Thursday, February 9, 2012

When Progress Isn't

They told us the shift from analog to digital would make things better. I'm not so sure.

Like digital television, done under a government mandate. I understand the advantages, things like bandwidth and the ability to make more channels available — at the cost of moving the low-numbered channels up into the UHF realm. And the additional channels are a good thing. But, speaking as a consumer, this has been a definite downgrade. With analog TV, I got movies from Mexico City on my TV in Tucson. Not all the time, but relatively frequently. The signal quality wasn't the best — we got significant "snow" in the picture and "hiss" in the sound, but we got both. And where I live now, we would sometimes lose a few pixels from the area stations, but the programs continued. But now, with digital TV, the picture frequently freezes (and the sound drops out) with distressing regularity, and we lose 15-30 seconds of program each time. I'm not sure this is an improvement.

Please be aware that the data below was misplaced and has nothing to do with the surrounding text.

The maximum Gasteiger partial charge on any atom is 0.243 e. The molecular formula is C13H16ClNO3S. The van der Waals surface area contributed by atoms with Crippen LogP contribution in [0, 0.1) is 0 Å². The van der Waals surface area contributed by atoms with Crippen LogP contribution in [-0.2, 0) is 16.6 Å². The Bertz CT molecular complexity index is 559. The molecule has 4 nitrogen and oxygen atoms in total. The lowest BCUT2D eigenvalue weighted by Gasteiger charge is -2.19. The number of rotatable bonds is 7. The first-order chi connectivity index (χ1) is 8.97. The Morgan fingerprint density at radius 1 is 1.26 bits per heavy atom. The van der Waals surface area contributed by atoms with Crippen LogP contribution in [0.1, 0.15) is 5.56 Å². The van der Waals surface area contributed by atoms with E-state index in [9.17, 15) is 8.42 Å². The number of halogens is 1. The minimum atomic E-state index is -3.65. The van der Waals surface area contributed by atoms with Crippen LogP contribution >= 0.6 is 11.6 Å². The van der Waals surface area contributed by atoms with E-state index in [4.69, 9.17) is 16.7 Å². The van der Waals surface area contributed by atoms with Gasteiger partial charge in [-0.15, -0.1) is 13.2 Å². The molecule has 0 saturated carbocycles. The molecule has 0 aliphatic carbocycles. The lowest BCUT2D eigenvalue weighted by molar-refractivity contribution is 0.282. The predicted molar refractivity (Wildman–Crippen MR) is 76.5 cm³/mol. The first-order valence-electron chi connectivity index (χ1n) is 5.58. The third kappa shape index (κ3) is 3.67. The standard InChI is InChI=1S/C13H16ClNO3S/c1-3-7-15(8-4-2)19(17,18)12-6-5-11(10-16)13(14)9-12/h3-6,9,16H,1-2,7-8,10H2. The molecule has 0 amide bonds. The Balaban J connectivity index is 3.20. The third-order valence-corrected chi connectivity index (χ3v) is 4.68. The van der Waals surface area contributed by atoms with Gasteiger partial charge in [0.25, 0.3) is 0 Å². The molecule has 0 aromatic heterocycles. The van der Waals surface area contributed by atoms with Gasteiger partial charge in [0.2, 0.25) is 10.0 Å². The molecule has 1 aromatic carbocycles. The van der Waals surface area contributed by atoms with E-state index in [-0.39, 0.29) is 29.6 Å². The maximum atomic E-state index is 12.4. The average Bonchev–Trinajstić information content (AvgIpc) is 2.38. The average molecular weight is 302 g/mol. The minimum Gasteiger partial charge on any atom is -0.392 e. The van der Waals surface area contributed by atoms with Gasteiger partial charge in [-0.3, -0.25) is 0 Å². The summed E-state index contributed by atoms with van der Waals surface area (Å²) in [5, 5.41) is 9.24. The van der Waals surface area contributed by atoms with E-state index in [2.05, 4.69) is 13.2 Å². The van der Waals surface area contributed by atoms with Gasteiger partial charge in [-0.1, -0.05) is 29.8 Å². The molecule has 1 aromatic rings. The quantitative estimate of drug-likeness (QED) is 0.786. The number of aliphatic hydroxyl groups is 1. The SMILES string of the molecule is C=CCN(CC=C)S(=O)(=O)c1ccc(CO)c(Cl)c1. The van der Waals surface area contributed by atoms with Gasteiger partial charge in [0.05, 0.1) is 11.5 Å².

Like video recorders, too. With the VCRs, the biggest problem was that I'd screw up in programming the recording. And, once in a long while, the VCRs would eat a tape. Still, that's a lot more reliable than the DVD recorders have proven to be. Their usual trick is to suddenly make the current rewritable DVD no longer recordable. I'm not sure this is an improvement.

Yes, the older technologies had their limitations, but it sure seems they were more reliable than their newer cousins.

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